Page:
What Even IS That Amber Note In All Of My Fragrances?

Last time I checked, amber was like, a rock.
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Tynan Sinks
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Last time I checked, amber was like, a rock.

So are we all just going to stand around and pretend like we get what the “amber” note is in all of our fragrances? Because last time I checked, amber was like, a rock.

A few months ago, I felt like all I was writing about was fragrances, so I pulled back a bit. I love covering perfumes, but I constantly feel like I’m thisclose to being a One Trick Pony, and I don’t want to seal my own fate. Hey, at least I smell good.

And when I'm not writing about fragrances, I'm reading about them.

And when I'm not writing about fragrances, I'm reading about them.

But, one question you guys have asked me a lot in my various fragrance articles over the past couple years, and one that I have had myself, is what the hell is the amber note that is included in so many of our favorite scents?

Amber is (and I know you know this, but) fossilized tree sap that has been hardened into a stone. So, not exactly the most fragrant thing in the world. Have you ever held a piece of amber, or an amber pendant? No scent there. But it keeps on popping up in our perfumes, usually at the base. So what gives?

Most fragrance notes are created by extracting oils from whatever the scent is built from, flowers, herbs, fruits, whatever else. From there, they’re added to, built upon, and often times, combined with synthetics to heighten and extend the scent and stay power. But, last I checked, you can’t exactly extract anything from a rock. Under the right conditions, you can burn amber and extract an amber oil which has a musky pine scent, but that’s not what shows up in our fragrances today, because fossilized amber produces very little scent in the first place.

So here’s your answer: The amber note in a perfume is basically a blend scent, made to emulate how fossilized amber looks. Stay with me here. In the same way that we call herbaceous scents “green” because they’re reminiscent of fern and grass and the like, we refer to amber as such because the blend of scents is usually warm, calming, and maybe even a little sensual, like the color amber. So instead of recreating the little smell that fossilized amber emits, amber is supposed to emulate the way amber makes you feel.

AND THIS IS WHAT I AM ALWAYS TELLING YOU. Perfumes are the real world intersection of witchcraft, alchemy, and love potion. They can set a mood, evoke a memory. A good fragrance can drive you crazy in the best ways! Or the worst ways. Like…actually crazy. Fragrances can make you feel in ways that no other beauty product can.

But back to it. Amber is a blend of Benzoin, an oil from the Styrax Benzoin tree that is reminiscent of vanilla, Labdanum, a resin collected from a certain species of shrubs that is equal parts woody, leathery, and sweet, and then finally, Vanilla itself. Amber, as a note, is soft, warm, and has an approachable, mellow sweetness that is softened more than a vanilla or even a tonka bean would be.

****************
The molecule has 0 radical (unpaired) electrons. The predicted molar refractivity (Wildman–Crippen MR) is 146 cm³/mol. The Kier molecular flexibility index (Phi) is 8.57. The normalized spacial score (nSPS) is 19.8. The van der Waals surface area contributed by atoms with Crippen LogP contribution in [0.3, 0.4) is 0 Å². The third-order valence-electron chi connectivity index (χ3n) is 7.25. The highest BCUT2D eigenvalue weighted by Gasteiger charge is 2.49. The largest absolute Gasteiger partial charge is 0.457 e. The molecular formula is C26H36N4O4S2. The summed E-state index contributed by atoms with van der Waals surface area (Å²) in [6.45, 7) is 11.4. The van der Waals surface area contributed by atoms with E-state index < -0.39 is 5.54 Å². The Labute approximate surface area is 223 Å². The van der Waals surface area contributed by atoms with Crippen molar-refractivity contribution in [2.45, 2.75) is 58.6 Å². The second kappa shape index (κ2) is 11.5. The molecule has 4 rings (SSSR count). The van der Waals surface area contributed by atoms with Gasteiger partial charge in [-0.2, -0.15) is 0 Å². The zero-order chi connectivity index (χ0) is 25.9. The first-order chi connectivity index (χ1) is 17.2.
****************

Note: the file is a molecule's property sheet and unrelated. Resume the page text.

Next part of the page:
Amber was originally created to recreate the scent of Ambergris, which is (this is about to get nasty so, sorry) a jelly secretion from the digestive system of sperm whales. When freshly, um, released from the whale, it has a strong, unpleasant, marine odor, but once it floats around the ocean for years at a time, it hardens, and acquires a pleasant, sweet, earthy smell. Perfumers scramble to get their hands on the material not only because of the scent itself, but because it also works as a fragrance fixative, or an agent to showcase the other notes of the scent and make them last longer on the skin.

Trouble is, around only 1% of sperm whales actually secret ambergris, and when they do, the odds of it making it to shore without it being destroyed in the ocean are slim, so it’s extremely expensive, leading perfumers to recreate it. Thus, we have amber.

Amber as a note also works as a fixative, not in exactly the same way as ambergris does. Being a typical base note, amber helps anchor the other scents, complimenting them, softening the edges of the brighter notes throughout at the top of the scent, and making them wear better for longer, giving the scent more longevity. Amber combines the best parts of your typical base notes like vanilla, tonka bean, leather, sandalwood, balsam, patchouli, and streamlines them (while typically still being paired with them.)

You don’t have to look very far to find a fragrance that includes amber because it’s in basically all of them. If you’re looking for a scent that really showcases the note, check out Amber & Patchouli by Jo Malone, Prada Amber, L’eau D’ambre Extreme by L’Artisan Parfumeur, and literally anything by Thierry Mugler. 

SO do you guys prefer amber in your fragrances? Or do you just let it do what it does and rely on it to lock your scent down at the base? More important, what are you wearing right now? Tell me in the comments. What other beauty questions are you dying to have answered? Tell me those, too, because THAT is what I'm here for. And also do you like my haircut. 

Tynan is lurking on Twitter @TynanBuck.